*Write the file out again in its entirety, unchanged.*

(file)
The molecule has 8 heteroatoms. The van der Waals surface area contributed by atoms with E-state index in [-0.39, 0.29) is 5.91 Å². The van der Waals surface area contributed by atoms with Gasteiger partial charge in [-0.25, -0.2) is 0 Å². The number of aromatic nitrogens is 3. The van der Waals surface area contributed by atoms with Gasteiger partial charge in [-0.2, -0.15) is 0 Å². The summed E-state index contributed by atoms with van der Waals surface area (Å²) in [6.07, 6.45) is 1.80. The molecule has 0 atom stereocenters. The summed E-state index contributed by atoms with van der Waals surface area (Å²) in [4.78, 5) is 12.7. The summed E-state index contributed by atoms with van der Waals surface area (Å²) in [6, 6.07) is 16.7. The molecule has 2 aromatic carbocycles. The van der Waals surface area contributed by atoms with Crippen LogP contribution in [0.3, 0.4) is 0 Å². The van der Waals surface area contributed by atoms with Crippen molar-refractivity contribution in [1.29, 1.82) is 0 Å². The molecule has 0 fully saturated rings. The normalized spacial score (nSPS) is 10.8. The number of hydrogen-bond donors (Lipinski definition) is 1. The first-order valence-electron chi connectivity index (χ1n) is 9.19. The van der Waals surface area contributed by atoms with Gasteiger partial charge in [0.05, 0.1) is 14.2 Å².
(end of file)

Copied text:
The molecule has 8 heteroatoms. The van der Waals surface area contributed by atoms with E-state index in [-0.39, 0.29) is 5.91 Å². The van der Waals surface area contributed by atoms with Gasteiger partial charge in [-0.25, -0.2) is 0 Å². The number of aromatic nitrogens is 3. The van der Waals surface area contributed by atoms with Gasteiger partial charge in [-0.2, -0.15) is 0 Å². The summed E-state index contributed by atoms with van der Waals surface area (Å²) in [6.07, 6.45) is 1.80. The molecule has 0 atom stereocenters. The summed E-state index contributed by atoms with van der Waals surface area (Å²) in [4.78, 5) is 12.7. The summed E-state index contributed by atoms with van der Waals surface area (Å²) in [6, 6.07) is 16.7. The molecule has 2 aromatic carbocycles. The van der Waals surface area contributed by atoms with Crippen LogP contribution in [0.3, 0.4) is 0 Å². The van der Waals surface area contributed by atoms with Crippen molar-refractivity contribution in [1.29, 1.82) is 0 Å². The molecule has 0 fully saturated rings. The normalized spacial score (nSPS) is 10.8. The number of hydrogen-bond donors (Lipinski definition) is 1. The first-order valence-electron chi connectivity index (χ1n) is 9.19. The van der Waals surface area contributed by atoms with Gasteiger partial charge in [0.05, 0.1) is 14.2 Å².